A second assumption in our study is that the collected sequence data are relatively accurate. That is, we assert that the sequences obtained from the sample are representative of the sample itself. The basis of our inference upon data means that the accuracy of the data is vital for obtaining useful results. For example, in addition to raw allele counts, our approach makes explicit use of linkages between mutations. Our method allows for the possibility of generic error in the sequencing process, and fully accounts for the statistical noise inherent to a finite data sample. However, there are systematic data biases that may also affect the results obtained. For example, PCR-induced recombination has the potential to alter the observed frequencies of multi-locus haplotypes [52], [53]. Testing for such an effect, by fitting an exponential model to the observed absolute linkage disequilibrium between pairs of alleles, we found no evidence for such recombination, no decay in this statistic being observed with increasing distance between alleles (Supporting Figure S4).

Sequencing bias also has an effect on whether or not a mutation is recognised as being under selection. Mutations that are preferentially identified by a sequencing method would appear in the sample at higher frequencies, such that changes in their frequencies were amplified, leading to a greater chance that such mutations were found to be under selection. For this dataset, a consistent sequencing method was used to process all of the samples; we therefore assumed sequencing bias to be consistent between samples, such that observed changes in allele frequency were caused either by the finite sampling process, or by a process of mutation and selection. Estimating the extent of sequencing bias in the observed sequences is difficult, the sequences themselves representing the only information about the real viral population. Counting the mutations observed in the data showed a high transition:transversion ratio of 9.7 (Supporting Figure S5). This is broadly consistent with values observed for other RNA viral populations [54], [55], albeit that measurements of this ratio in influenza have previously been based upon global, rather than within-host, populations [56]. Biased sampling, whether occurring via the collection of a biological sample that is unrepresentative of the whole population, or as a result of the subsequent PCR amplification, also has the potential to affect our inference. We have here assumed that the data is an unbiased sample of the real population.

Our inferences are partially limited by the use of sequences describing only the HA1 region of the influenza virus. While our inferences of deviation from neutrality in a population are not affected by alleles elsewhere in the virus, the attribution of selection to given alleles may be affected by unobserved polymorphisms in the HA2 region of influenza, or if reassortment were limited (though see [57]), with alleles in other viral segments. The potential influence of selection acting upon polymorphisms that have not been observed is of greatest relevance to the cases of apparently time-dependent selection; constant selection acting upon interfering mutations causes time-dependent selection effects [32]. One example is the case of Pig412 where initially positive, then negative selection is inferred. In this infection, many haplotypes which are observed at the intermediate time point are no longer seen in the final time point; this pattern is consistent either with a switch in the direction of selection acting upon the synonymous mutation at locus 696, as was inferred, or with very strong positive selection acting upon an unobserved mutation on the consensus haplotype causing a selective sweep later in the observation. Such a scenario is much less likely in the case of Pig405, where the haplotype containing the allele inferred to be under negative selection is outcompeted in the final time interval by four other haplotypes, including that of the initial consensus.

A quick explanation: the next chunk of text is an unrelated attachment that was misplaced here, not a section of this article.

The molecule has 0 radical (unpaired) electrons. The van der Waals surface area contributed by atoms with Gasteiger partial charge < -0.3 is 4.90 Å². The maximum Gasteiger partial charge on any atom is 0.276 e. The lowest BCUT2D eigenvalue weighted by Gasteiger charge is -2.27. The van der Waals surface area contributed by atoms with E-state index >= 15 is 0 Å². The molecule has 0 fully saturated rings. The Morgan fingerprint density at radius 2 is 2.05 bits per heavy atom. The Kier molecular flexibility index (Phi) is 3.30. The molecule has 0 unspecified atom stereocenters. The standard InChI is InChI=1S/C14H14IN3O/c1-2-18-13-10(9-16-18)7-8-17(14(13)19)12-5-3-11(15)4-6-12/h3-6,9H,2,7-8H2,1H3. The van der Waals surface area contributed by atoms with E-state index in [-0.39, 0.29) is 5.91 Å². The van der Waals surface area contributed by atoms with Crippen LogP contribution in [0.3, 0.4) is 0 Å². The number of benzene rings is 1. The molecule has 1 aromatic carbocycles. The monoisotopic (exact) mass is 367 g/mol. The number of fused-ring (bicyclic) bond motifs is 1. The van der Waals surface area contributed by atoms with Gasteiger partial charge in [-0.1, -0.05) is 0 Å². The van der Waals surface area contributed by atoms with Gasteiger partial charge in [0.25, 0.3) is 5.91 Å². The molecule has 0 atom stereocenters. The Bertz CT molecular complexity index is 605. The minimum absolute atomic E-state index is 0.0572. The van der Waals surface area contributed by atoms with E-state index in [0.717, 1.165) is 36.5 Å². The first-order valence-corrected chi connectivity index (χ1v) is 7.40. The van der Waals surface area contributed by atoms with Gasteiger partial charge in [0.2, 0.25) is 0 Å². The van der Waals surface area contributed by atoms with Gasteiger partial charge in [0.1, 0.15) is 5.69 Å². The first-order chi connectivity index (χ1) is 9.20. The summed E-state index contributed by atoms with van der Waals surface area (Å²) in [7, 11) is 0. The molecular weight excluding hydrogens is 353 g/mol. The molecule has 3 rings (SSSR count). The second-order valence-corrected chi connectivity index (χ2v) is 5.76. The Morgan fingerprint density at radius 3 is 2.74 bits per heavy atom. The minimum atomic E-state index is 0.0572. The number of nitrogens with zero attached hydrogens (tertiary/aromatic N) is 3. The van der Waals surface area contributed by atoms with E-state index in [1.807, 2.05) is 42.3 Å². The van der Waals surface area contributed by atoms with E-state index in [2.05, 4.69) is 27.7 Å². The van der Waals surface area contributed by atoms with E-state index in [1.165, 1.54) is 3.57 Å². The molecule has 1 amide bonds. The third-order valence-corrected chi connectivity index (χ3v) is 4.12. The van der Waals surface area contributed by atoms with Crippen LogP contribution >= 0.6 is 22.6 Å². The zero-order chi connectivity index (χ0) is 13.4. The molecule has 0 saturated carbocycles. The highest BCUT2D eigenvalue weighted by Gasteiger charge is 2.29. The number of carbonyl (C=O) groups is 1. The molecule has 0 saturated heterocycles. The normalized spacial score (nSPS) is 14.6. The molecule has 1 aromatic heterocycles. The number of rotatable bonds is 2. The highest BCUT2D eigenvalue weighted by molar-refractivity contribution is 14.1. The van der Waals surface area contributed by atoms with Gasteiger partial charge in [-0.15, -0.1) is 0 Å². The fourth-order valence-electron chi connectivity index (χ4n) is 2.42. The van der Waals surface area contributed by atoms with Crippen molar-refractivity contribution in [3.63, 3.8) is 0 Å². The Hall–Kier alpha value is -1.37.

Conclusions

We have here described a framework for the inference of selection acting upon a viral population within an individual host, based upon time-resolved sequence data. Within-host selection is of importance for the future evolution of the H7N9 influenza virus, and for understanding the epidemiology of other influenza strains. During an epidemic, both within-host growth, and the transmission of viruses, are important, and potentially competing factors; a mutation which is beneficial for within-host growth may prove deleterious for transmission and vice versa. While we have here considered only the first of these factors, our method could easily be used to infer the role of selection for transmission, given specific conditions. First of all, substantial continuity would be required between the native and the transmitted populations, such that changes in allele frequencies before and after transmission were primarily the result of selection; severe bottlenecking would distort the population structure. Secondly, clarity would be required about the source of each infection; in the experiments considered, where an infection begins with an unknown mixture of viruses from two other individuals, the role of selection in transmission cannot be evaluated. Transmission events in the data analysed here have been discussed elsewhere [58]. In more straightforward cases, where transmission occurs between known individuals, and where continuity between viral populations is more evident (e.g. [59]), use of our method to infer selection acting across transmission events is likely to be achievable.